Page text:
Books #2015 Vol. 1 – “Ramayana The Game of Life – Shattered Dreams” by Shubha Vilas

Ramayana The Game of Life - Shattered Dreams by Shubha Vilas book review

An entire month without reading a book?? Whoa, I am getting older. Did you ever hear them saying your concentration decreases as you grow older! That is what is happening to me. And, then, time seems to fly away all the time.

About the Author

Honestly, I have not heard about the author before I came across the book. Among both the great epics, I have always loved Mahabharata more than Ramayana but the premise of the book made me pick it up for review.
How does one prepare for a danger one knows nothing about? – The easiest way to forget your limitations is to shift focus from self-absorption to active-facilitation. Dasaratha had not realized his shortcomings because of his absorption in his responsibilities.

There is not much information about the author online but goodreads mentions him to be a spiritual and motivational speaker who holds both an engineering degree and law specialization.  

About the Book

Okay, so let me start with the book. This is the second part in the series.
I have not read the first book but it was all about the birth and childhood of the sons of Dasaratha culminating in their marriage.
This second book takes off from the decision of Rama’s coronation to twelfth year of the exile period with a peek into Ravana’s psyche and life.
Half the night had been damned by despair and the other half buoyed by hope. Wasn’t this what life was all about?

Dasaratha is sad and suffering from nightmares. He has a sense of impending doom but is unable to figure out the reason. Due to his unstable mental state, he decides it to be the correct time to coronate Rama as the new king and take off time to spend his last years in spiritual contemplation.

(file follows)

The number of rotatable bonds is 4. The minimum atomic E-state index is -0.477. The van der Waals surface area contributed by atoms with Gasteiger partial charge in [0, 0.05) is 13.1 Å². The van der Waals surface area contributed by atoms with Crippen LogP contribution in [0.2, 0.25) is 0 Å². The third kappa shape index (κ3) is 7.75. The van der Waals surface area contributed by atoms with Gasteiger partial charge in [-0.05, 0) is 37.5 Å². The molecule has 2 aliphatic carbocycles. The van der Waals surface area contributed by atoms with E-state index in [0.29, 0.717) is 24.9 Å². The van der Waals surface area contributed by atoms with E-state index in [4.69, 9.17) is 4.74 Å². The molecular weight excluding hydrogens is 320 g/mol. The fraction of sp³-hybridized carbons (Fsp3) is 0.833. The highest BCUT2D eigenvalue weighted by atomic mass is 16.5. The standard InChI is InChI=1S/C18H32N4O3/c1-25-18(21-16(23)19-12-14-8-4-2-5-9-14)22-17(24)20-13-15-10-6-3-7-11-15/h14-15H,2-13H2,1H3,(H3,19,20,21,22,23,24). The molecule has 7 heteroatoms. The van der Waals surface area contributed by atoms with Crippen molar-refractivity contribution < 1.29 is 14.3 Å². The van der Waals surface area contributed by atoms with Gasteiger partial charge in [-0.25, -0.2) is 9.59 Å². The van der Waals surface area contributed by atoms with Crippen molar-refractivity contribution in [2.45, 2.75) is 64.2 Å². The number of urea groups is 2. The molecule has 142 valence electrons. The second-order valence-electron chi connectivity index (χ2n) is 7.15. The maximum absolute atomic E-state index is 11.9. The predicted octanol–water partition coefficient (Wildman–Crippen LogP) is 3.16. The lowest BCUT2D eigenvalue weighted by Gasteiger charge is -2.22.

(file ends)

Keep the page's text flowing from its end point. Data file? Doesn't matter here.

Before proceeding, I would like to add that I have just reached pg. 120 and the story has just reached the scene of Kaikeyi asking her boons from Dasartha for Bharata’s coronation and Rama’s exile. In between, there was a bit of introduction of Ravana’s character and how his sins were one of the catalyst in maligning Kaikeyi’s mind.  
Ramayana has been retold many times and we are all aware with it. What makes everything different is the interpretation of different authors.
Decision-making is akin to breathing. Just as in breathing there is careful balance between inhalation and exhalation, decision-making must be a careful balance between personal benefits (taking in or inhalation) and communal harmony (giving out or exhalation).

My Verdict

The author has tried to simplify some of the obscure events in the epic and justifies the philosophical importance behind each event in the footnotes on each page.
Some of the points made by the author are extremely prudent and force you to rethink. And, this is something which I found very interesting:
The word mantra is a combination of two words – man meaning mind and tra (from trayate) meaning control. Mantra literally means that which controls the mind. Mantras are subtle sound waves that soothe the subtle mind. 

I had been researching on the same topic – how chanting mantras affect our mind and body so this piece of information was extremely useful. 
From the point of editing and grammar, I found the book to be very mature except for a few phrases which were a lot cheesier than I would expect in a philosophical manuscript. For example, 
Praise is the temperature at which any human melts. It is the garment that warms a cold body. It is a password to log into the software of any heart.

Death is a universal virus installed in every individual, programmed to terminate and dissolve the machine itself.

I know that the aim of this book is to align it to today’s life but the technical terms in it look really weird and I felt that they break the flow of the book. But, then, that is my opinion. Otherwise, yes, it is a good read. Do try it out!

So, what do you say? Do you prefer Ramayana or Mahabharata? Have you read any of Shubha Vilas’s book? How did you like it?

Related Posts:

“God is a Gamer” by Ravi Subramaniam
“Perfect Digestion” by Deepak Chopra
“7 Secrets of Goddess” by Devidutt Patnaik

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